• Monte Silver, Tax lawyer

Supreme court decides CIC Anti Injunction Case for Taxpayer and against Treasury.

As you may recall, the Supreme Court took up a case involving the Anti-Injunction Act - one of the key defences that the Treasury has in our case. See prior posts listed below. Yesterday, the the Supreme Court issued it's ruling. As I predicted in articles I published (below) after the Court's oral arguments, the Court found a narrow ground to rule for the TAXPAYER!!! This is very good news for our cases. See below.


  1. LAW360 Article: www.silvercolaw.com/post/u-s-supreme-court-likely-to-prevent-pre-emptive-challenges-to-treasury-regs-but-not-our-lawsuit

  2. TAXNOTES Article. www.silvercolaw.com/post/will-the-supreme-court-allow-treasury-to-keep-getting-away-with-murder

  3. LAW360. Top 5 tax cases to watch. CIC is #1. We are 2 and 3. www.silvercolaw.com/post/5-federal-tax-cases-to-watch-in-the-2nd-half-of-2020

  4. BLOOMBERG. www.silvercolaw.com/post/the-banking-industry-failed-the-insurance-industry-failed-our-transition-tax-lawsuit-succeeded




In an ordinary Anti-Injunction Act case, that short primer on the statute would naturally bring us to a description of the tax under dispute. But describing the tax implicated here will have to wait. For that tax—the thing that raises the Anti-Injunction Act question—comes into play only at the back end of a complex information-reporting scheme. The reporting scheme itself is where we must begin.

The question thus becomes whether that added tax penalty changes the analysis. Does its presence—as a sanction for flouting the Notice—mean that CIC’s suit is, as the Anti-Injunction Act provides, “for the purpose of restraining the assessment or collection of any tax”?

In considering a “suit[’s] purpose,” we inquire not into a taxpayer’s subjective motive, but into the action’s objective aim—essentially, the relief the suit requests. Instead, this Court has looked to the face of the taxpayer’s complaint. And most especially, we have looked to the “relief requested”—the thing sought to be enjoined.

To begin with, we agree with CIC’s reading of its complaint. The complaint contests the legality of Notice 2016– 66, not of the statutory tax penalty that serves as one way to enforce it. CIC alleges that the Notice is procedurally and substantively flawed; it brings no legal claim against the separate statutory tax. And CIC’s complaint asks for injunctive relief from the Notice’s reporting rules, not from any impending or eventual tax obligation. Contra the Government’s view, a request in an APA action to “enjoin the enforcement” of an IRS reporting rule is most naturally understood as a request to “set aside” that rule (as the complaint elsewhere says), not to block the application of a penalty that might be imposed for some yet-to-happen violation.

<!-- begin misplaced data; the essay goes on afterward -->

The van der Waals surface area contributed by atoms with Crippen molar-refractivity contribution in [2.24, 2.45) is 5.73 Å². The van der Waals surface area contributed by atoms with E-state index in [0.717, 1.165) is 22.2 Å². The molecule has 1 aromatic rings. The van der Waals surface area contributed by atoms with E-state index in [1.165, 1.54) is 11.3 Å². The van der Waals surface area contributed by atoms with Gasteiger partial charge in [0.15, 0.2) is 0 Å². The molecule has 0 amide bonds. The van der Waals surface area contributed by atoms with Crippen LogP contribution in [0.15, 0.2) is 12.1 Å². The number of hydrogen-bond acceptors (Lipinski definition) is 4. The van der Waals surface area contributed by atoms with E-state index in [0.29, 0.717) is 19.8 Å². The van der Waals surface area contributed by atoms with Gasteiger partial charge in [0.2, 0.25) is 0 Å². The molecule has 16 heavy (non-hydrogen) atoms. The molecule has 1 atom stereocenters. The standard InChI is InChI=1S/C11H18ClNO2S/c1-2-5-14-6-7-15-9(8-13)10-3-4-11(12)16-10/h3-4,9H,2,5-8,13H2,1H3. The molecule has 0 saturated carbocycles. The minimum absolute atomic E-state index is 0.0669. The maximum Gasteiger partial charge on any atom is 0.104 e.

Three aspects of the regulatory scheme here, taken in combination, refute the idea that this is a tax action in disguise.

1. First, the Notice imposes affirmative reporting obligations, inflicting costs separate and apart from the statutory tax penalty. Costs of that kind may well exceed, or even dwarf, the tax penalties for a violation

2. Second and relatedly, the Notice’s reporting rule and the statutory tax penalty are several steps removed from each other. Even the Government concedes that when there is “too attenuated a chain of connection” between an upstream duty and a “downstream tax,” a court should not view a suit challenging the duty as aiming to “restrain the assessment or collection of a tax.”

3. Third, violation of the Notice is punishable not only by a tax, but by separate criminal penalties. And that is not the kind of thing an ordinary person risks, even to contest the most burdensome regulation

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